Thoughts on the Alcoholic Addictive Personality

Submitted by on Saturday, March 22, 20142 Comments

Alcoholic Addictive Personality

Dear Personality - You act too alcoholic. Can you act more like Catwoman please?We can’t deny that there are aspects to an alcoholic’s way of thinking or behaving that other (usually recovering) alcoholics may be able to look at and think, “Yeah, I did that too,” or “I felt the same way,” or “I thought that way too.”

But how many behaviors, feelings, or thoughts must I have in common with a fellow alcoholic in order to have an  ‘alcoholic addictive personality?’

There’s a post I ran across this past week entitled “Is there an ‘alcoholic/addictive personality?” with its byline reading:

Suffering victim and destructive asshole, all wound up in the same person. That’s the “alcoholic/addictive” personality. But who is the “real person” underneath the disease?

Although I think I know what the piece is going for, (ie. primarily, extremes of an alcoholic or addict behavior exhibited in the world) I disagree with the belied assumption that we ‘are’ what the world thinks ‘we’ are or even that we are necessarily what ‘we’ think we are. It goes on to offer behavioral characteristics like to say ‘the collective’ (those with the ‘alcoholic addictive personality’) stole and cheated.

Alcoholic Characterization

Alcoholism is not characterized by moral failings. Alcoholism is because once that first drink is taken, the phenomenon of craving is introduced into certain person’s body chemistry. And when that craving happens, the need to satisfy it is great. The things that may happen to that personality as she grows into satisfying the cyclic craving /obsession is what can make her certainly look like an asshole or victim.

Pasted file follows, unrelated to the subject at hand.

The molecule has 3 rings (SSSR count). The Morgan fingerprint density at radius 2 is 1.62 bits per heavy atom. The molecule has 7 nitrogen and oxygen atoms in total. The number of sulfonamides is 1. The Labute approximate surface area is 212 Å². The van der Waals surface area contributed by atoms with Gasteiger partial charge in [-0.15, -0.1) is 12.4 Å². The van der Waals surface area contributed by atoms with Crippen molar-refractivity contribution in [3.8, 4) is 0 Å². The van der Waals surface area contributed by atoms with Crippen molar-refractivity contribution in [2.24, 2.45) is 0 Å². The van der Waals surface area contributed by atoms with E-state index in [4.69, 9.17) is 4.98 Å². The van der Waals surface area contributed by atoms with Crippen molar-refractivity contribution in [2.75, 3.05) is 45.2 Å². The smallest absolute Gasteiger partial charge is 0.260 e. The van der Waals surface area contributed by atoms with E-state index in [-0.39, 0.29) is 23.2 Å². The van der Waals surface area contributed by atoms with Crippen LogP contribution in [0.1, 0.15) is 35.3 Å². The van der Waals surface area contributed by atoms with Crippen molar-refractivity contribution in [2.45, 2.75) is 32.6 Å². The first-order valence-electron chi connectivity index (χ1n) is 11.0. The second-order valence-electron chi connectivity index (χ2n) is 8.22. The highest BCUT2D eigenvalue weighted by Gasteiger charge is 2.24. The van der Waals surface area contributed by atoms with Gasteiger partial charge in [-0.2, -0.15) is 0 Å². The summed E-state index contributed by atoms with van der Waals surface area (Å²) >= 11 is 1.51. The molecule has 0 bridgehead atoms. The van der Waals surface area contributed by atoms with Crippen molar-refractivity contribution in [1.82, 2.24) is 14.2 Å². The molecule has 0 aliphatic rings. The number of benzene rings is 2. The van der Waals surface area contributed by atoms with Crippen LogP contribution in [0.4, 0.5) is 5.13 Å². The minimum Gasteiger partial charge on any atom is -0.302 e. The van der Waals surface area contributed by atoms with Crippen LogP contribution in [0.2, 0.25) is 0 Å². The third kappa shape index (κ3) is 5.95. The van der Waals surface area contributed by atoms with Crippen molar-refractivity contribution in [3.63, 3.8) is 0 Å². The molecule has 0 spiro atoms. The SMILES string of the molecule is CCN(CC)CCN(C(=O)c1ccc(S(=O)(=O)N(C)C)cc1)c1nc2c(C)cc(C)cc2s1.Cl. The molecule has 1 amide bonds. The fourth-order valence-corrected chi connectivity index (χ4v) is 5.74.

Drug Addict Characterization

I can imagine that, because there are more controls on drugs, drug addicts would have to be a little more creative than having to go to the grocery to purchase it. They may have to visit doctors and make up stories or spend family money obtaining drugs illegally. I have known nurses who have resorted to stealing cancer patient medications in order to get fixed and not necessarily would I have ever considered these nurses assholes or victims (yet the victim they stole the meds from may think differently or their family they withdrew the grocery fund from to go to the online “pharmacy” may think differently).

Is there an Alcoholic Addict Personality

Sure there is. But it’s the same personality for any one who seeks an external FIXING to the exclusion of all else.  People not addicted to alcohol or drugs also steal and cheat. People not addicted to any substance can also be simultaneous asshole and victim all wound up into one. Maybe the person not on drugs or alcohol can more easily dissemble, while the ‘alleged’ alcoholic addict ‘personality’ either whispers loudly OR screams for its substance.

Personality of the Alcoholic or Addict

Personality: All that the external world sees are degrees

Certain drugs can act on the brain in such a way that it seems to drown out more easily those personal and social mores to which the original personality used to abide. Depending on the drug of choice these minds need (after becoming addicted or the degree of addiction) to get their fix they may become more willing or even able to resort to theft, lying, cheating, and so forth.

The fact that drugs that act upon the mind in such a way as to be a direct cause of this are often illegal and more difficult to obtain, makes the addicted mind contort itself in such a way that their personality MUST change if this person is to successfully obtain their drug of choice.